Microsoft Office Tutorials and References
In Depth Information
assignments, the duration might change but the number of hours of effort
(work) you need to put in to complete the task stays the same. When you add
or delete a resource assignment on an effort-driven task, work is spread
around equally among resources.
Here’s how an effort-driven task works. Suppose that you have a two-day task
to set up a computer network in a new office. With one resource assigned to
the task, working 8 hours a day, it will take 16 hours to complete the work (two
8-hour days). If you assign a second resource, the task no longer takes two
days because the hours of effort required will be completed more quickly by
the two people working simultaneously — in this case, in one 8-hour period.
An example of a task that is not effort driven is attending a daylong seminar.
No matter how many people attend or how many people are present, the
seminar takes one day to complete.
Effort Driven is a simple check box choice on the Advanced tab in the Task
Information dialog box (refer to Figure 4-6). Select this check box to enable or
disable the Effort Driven setting; it’s selected by default. When you clear this
setting, the same task that you set to run two days takes two days, no matter
how much effort your resources put in. In other words, adding resources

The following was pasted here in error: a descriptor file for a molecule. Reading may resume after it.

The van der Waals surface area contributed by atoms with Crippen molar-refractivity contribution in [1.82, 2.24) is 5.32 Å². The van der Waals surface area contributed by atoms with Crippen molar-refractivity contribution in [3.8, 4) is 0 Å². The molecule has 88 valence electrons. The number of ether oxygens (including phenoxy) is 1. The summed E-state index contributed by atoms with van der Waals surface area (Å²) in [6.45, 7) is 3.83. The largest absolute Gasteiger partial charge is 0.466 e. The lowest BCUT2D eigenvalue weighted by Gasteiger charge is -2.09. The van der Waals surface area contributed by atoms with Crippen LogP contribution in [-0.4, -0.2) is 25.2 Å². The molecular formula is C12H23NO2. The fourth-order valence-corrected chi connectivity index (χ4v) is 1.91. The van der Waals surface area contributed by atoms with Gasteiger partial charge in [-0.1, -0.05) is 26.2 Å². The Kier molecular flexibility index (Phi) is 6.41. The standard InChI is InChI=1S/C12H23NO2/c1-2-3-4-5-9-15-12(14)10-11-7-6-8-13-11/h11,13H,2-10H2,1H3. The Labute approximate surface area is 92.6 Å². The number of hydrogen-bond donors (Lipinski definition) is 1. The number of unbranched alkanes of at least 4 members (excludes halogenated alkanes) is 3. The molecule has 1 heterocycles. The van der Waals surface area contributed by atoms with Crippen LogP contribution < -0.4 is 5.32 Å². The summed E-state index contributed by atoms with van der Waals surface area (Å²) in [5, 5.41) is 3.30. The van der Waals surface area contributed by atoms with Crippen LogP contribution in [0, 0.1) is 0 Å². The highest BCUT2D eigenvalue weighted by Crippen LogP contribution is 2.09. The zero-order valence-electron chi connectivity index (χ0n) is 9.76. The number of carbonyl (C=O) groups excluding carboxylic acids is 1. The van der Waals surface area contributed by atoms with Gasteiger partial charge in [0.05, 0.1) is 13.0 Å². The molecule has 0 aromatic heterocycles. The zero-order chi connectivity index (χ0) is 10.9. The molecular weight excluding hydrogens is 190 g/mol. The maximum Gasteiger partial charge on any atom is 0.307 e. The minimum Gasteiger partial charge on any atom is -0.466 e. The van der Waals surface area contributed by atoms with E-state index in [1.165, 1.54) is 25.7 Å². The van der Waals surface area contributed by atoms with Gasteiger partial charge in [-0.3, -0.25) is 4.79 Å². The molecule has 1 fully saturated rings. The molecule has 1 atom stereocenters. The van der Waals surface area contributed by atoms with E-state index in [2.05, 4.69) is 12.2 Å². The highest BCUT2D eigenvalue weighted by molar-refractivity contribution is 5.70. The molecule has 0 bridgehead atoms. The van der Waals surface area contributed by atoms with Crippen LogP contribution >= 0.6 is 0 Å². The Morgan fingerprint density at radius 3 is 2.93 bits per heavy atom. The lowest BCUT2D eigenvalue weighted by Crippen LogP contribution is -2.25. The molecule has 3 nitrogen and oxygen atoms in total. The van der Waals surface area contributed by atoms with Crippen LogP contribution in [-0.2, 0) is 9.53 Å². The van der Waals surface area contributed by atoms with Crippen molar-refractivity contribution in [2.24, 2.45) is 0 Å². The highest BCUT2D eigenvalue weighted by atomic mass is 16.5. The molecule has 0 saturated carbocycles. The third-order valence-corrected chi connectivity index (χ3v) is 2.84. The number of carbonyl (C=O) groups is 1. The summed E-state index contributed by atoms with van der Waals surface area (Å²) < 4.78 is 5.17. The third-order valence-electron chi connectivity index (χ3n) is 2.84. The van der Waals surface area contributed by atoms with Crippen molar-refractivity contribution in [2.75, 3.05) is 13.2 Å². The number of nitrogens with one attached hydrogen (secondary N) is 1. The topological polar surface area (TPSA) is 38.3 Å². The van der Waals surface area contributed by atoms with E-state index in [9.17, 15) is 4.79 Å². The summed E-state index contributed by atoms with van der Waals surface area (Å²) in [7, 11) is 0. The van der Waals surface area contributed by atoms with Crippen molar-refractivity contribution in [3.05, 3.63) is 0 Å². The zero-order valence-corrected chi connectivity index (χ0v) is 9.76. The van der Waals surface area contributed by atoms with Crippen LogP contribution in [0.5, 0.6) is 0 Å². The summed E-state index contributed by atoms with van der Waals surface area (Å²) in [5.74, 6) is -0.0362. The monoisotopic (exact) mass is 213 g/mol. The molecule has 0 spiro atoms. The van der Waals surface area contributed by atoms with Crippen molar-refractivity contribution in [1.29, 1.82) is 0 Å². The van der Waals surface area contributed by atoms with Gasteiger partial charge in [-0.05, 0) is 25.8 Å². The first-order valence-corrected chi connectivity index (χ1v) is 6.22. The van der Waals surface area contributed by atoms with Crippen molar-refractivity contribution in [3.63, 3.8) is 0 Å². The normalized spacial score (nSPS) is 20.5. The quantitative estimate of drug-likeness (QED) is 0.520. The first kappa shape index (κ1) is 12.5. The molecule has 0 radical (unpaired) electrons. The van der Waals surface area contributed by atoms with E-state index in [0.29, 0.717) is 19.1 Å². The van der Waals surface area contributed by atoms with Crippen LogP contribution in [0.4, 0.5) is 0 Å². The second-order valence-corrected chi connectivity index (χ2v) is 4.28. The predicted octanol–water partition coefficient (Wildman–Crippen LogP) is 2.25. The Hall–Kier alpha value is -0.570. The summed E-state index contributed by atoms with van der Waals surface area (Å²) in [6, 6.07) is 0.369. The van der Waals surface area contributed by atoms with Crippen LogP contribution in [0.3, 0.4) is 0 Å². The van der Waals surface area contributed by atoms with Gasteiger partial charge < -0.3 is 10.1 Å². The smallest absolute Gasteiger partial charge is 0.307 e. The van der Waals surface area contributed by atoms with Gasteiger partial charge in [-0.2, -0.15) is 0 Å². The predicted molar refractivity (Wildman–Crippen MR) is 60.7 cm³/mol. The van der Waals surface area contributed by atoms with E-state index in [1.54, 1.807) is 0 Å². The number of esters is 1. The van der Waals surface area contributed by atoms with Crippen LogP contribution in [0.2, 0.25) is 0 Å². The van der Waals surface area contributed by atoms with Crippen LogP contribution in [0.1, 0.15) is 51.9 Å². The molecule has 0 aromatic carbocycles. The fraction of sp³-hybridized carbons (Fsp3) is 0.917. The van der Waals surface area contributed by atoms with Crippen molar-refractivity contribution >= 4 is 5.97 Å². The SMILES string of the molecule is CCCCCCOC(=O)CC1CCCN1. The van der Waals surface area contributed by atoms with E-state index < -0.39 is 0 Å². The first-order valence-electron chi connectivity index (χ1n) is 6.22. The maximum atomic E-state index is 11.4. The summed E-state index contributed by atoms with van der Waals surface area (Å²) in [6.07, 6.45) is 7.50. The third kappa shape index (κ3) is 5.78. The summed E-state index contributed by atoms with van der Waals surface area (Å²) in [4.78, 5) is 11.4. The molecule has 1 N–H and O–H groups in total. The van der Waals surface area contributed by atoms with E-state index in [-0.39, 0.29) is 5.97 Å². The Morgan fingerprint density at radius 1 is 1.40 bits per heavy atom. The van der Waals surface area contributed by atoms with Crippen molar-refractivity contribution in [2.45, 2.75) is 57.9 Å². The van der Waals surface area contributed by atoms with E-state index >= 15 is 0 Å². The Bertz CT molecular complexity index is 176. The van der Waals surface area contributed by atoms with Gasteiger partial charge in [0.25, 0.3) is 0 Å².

doesn’t cause the task to be completed sooner.
Constraints You Can Live With
A constraint is more than something you’re forced to live with, such as
dandruff or noisy neighbors. In Project, constraints are timing conditions that
control a task. You tell Project what, if anything, to constrain for each task.
Understanding how constraints work
When you create a task, the As Soon As Possible constraint is selected by
default. In other words, the task starts as soon as the project starts, assuming
that no dependencies with other tasks exist that would delay its start.
Task start and finish dates — working with dependencies, the task type, the
Effort Driven setting, and constraints — set the timing of each task. However,
when Project performs calculations to try to save you time in a project that’s
running late, it considers constraints to be the most sacred timing settings.
For example, if you set a constraint that a task must finish on a certain date,
Project shifts around almost any other task in a schedule in recalculating
timing before it suggests that that task might finish on another date.